The hall of the conference centre at the end of the dayOf course this would require a lot of automation, but it is something that the App Review Board is very busy with at the moment. We’ve got Mago to do automated testing and there is work going on to write a Python framework for automated  testing. Ubuntu is heading in the right direction!

See you all tomorrow!

Join the conversation


  1. Great post about the UDS. Like many people, I don't think I'm going to like the Unity-interface (have to use it first, but from what I've seen; I don't like it).
    Those Quickly Widgets might be interesting, we'd have to see first =D
    And lastly: you mean to say that Ubuntu is heading towards a Rolling Release model? A bit like Arch linux. Well, you've got my blessing xD

    1. Ubuntu itself is most certainly not moving to a rolling release model, that would be very bad for our adoption among businesses and end-users. What we want is to allow third-party application developers to get their stuff to the users, no matter where the release cycle is.

      The 6 months cycle may work great for the base platform, the operating system, but it does not make it easy for people developing small or medium-sized applications to reach out to their users and make sure they get the newest version (or any version at all), even when the OS in in stable release already.

  2. The original speakers, actually, one of which is a high-profile Canonical employee, and the other is a Canonical employee as well. Canonical is committed to making it easier for people to offer their applications (for sale) in the Software Centre, so it is most certainly acknowledged already.

    Lets see what the next cycle will bring! Awareness is the first step, the next step is to actually change things!

  3. 'it has been frustratingly hard for Ubuntu Community members and Canonical to contribute to GNOME' – can you explain what you mean by that? Examples would be useful…


    1. When people are told when forwarding a patch upstream to not mention it is needed for Ubuntu, because then it then risks being refused. When the design of software is already fixed and your design team is expected to do nothing but implementing the existing design. When instead of reusing your library and standard implementation, it is decided to rewrite an implementation that does the same. People often use the fact that most GNOME maintainers are RedHat employees to prove that RedHat does so much for GNOME and Canonical so little. I say, because most GNOME maintainers are from RedHat, that company has a large say about the direction of the GNOME project, and Canonical has not.

      Of course, this is also a collision of egos. The Canonical and the GNOME/RedHat designers all have very distinctive ideas of where the desktop should go to. Canonical would like to see the innovation take place in the distribution, Ubuntu, and GNOME/RedHat would like to see the innovation take place in GNOME. You cannot deny that causes friction, and that and the fact that there are two parties with their own ideas make it hard to get to contribute to one implementation.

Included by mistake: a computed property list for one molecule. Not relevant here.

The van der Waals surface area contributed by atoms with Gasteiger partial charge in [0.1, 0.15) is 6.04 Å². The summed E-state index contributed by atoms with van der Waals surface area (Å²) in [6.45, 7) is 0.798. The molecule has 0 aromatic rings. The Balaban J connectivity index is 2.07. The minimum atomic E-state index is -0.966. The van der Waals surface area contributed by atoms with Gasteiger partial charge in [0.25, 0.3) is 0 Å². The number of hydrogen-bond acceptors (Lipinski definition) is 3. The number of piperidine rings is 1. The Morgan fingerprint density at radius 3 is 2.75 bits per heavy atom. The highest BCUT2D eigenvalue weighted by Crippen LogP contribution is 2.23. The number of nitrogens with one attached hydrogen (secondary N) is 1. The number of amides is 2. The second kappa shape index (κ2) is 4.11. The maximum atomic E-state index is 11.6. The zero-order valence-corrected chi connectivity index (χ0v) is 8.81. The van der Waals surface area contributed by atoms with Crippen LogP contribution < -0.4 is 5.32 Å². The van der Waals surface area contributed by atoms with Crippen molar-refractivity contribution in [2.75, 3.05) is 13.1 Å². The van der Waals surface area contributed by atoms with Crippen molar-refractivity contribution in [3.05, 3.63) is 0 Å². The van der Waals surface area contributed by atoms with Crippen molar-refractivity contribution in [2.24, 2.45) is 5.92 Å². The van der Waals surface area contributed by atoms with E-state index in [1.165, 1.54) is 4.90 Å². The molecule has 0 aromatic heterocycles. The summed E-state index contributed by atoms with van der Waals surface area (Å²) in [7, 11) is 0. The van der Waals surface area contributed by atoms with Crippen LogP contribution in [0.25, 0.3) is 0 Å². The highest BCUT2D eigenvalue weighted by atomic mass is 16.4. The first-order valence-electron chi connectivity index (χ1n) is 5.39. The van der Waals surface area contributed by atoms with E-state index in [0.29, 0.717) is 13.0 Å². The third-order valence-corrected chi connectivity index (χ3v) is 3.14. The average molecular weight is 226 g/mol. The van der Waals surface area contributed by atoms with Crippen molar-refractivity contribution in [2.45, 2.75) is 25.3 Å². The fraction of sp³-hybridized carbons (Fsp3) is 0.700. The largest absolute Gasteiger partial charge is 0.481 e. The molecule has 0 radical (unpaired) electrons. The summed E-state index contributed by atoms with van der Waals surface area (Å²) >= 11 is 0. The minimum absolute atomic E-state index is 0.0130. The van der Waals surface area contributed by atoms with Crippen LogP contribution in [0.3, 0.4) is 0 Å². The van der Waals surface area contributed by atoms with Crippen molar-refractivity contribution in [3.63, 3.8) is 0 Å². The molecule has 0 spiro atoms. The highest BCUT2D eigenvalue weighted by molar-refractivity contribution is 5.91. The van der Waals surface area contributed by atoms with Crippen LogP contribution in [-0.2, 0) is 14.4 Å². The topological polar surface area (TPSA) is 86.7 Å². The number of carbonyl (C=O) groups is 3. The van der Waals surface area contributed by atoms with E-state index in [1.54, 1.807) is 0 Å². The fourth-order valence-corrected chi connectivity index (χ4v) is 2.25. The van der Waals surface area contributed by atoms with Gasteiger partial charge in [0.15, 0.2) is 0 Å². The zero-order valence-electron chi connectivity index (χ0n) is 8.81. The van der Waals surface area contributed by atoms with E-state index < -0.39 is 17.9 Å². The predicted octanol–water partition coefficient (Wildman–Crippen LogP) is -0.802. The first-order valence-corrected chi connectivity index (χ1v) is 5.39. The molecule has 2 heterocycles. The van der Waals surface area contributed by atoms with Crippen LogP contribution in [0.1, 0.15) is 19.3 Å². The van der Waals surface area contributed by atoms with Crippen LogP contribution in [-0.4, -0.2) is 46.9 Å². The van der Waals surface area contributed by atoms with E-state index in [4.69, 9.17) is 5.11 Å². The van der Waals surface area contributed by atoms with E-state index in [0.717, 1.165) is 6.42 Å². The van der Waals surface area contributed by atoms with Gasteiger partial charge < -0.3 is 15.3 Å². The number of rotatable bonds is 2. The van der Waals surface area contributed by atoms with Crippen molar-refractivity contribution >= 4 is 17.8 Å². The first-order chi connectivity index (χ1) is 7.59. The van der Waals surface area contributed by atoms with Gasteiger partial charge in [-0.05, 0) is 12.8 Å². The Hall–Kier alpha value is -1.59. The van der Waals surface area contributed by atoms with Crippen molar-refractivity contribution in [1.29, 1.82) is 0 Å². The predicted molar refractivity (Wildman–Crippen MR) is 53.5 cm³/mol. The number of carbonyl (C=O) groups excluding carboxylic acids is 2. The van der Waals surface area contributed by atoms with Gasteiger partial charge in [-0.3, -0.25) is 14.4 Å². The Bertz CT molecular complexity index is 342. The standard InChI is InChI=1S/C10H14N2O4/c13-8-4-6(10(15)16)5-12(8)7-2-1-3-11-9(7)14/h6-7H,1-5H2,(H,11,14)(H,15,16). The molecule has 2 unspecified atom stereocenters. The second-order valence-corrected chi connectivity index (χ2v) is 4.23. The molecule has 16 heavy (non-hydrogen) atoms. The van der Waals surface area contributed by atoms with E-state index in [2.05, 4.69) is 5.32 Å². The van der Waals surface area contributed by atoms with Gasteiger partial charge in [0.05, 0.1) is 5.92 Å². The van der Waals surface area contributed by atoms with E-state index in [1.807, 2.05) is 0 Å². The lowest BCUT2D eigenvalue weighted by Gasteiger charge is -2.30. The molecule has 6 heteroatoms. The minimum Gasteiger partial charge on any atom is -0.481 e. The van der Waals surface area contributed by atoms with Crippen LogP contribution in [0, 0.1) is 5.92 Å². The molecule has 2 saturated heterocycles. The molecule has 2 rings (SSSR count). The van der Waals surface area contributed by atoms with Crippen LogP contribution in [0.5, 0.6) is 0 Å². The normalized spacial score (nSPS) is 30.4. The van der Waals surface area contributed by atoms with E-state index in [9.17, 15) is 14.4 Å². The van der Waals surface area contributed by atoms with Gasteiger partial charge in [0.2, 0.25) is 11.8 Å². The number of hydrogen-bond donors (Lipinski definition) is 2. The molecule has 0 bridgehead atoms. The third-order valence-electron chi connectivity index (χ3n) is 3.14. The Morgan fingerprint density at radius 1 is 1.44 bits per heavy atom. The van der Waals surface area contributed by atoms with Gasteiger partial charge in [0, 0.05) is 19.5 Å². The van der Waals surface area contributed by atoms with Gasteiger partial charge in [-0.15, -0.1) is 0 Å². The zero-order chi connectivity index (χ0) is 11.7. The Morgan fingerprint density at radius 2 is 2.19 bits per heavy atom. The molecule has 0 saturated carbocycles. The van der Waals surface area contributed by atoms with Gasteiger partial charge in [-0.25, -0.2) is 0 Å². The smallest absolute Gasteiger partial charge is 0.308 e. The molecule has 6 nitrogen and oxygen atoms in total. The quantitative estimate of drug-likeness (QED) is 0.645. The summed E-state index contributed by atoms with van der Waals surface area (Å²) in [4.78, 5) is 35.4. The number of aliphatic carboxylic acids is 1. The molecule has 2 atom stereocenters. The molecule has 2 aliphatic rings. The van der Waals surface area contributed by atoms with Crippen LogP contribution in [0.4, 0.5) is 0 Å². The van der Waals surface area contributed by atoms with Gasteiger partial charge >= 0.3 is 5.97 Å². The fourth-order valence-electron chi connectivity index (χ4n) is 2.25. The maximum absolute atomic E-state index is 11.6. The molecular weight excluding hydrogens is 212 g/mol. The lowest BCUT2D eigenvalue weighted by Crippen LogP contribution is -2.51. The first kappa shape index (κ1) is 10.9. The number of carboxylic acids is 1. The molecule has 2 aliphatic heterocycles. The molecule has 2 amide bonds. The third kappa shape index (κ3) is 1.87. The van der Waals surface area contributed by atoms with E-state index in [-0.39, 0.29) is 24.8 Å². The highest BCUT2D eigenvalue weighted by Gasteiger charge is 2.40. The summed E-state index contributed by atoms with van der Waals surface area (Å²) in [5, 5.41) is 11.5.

1. 'When people are told when forwarding a patch upstream to not mention it is needed for Ubuntu, because then it then risks being refused.'

        Told by who? Someone in GNOME or from in Ubuntu? If a patch was ever refused because it was from Ubuntu it would be totally out of order. That said, I'm pretty surprised by this. I've spent a lot of time in GNOME Bugzilla (though you've maybe spent more?!) and I've never seen anything like it. Please send me the IDs of any bugs where this has happened.

        'When the design of software is already fixed and your design team is expected to do nothing but implementing the existing design.'

        That story is different from the one that I have heard. I've personally witnessed the Shell designers asking for help, and they've certainly been flexible about some parts of the designs. (They're also pretty nice people, btw!) I also haven't seen a major effort by any Canonical designers to influence the shape of GNOME Shell (which I would have loved). I don't see it as a problem with GNOME frustrating Canonical, more a lack of effort on Canonical's part.

        'When instead of reusing your library and standard implementation, it is decided to rewrite an implementation that does the same.'

        I presume you are talking about libappindicator? The main reason that libappindicator was rejected was because it doesn't integrate with GNOME Shell. Was that wrong?

        I agree with your second paragraph – this is a conflict about which project should be the centre of innovation. I wouldn't say it's just about egos though. It's also about values. If things happen in GNOME, others can participate and share. I'm a GNOME volunteer – I work alongside people from lots of different companies and projects. That's what I really like about it, and that's what I value.

        Thanks for talking. 🙂

  4. Thanks for posting all the happenings at UDS. Some of us are unable to attend, so it is appreciated. I enjoy your personal opinion on developments, and can see you have some really valid points. I look forward to your other postings. Enjoy Orlando!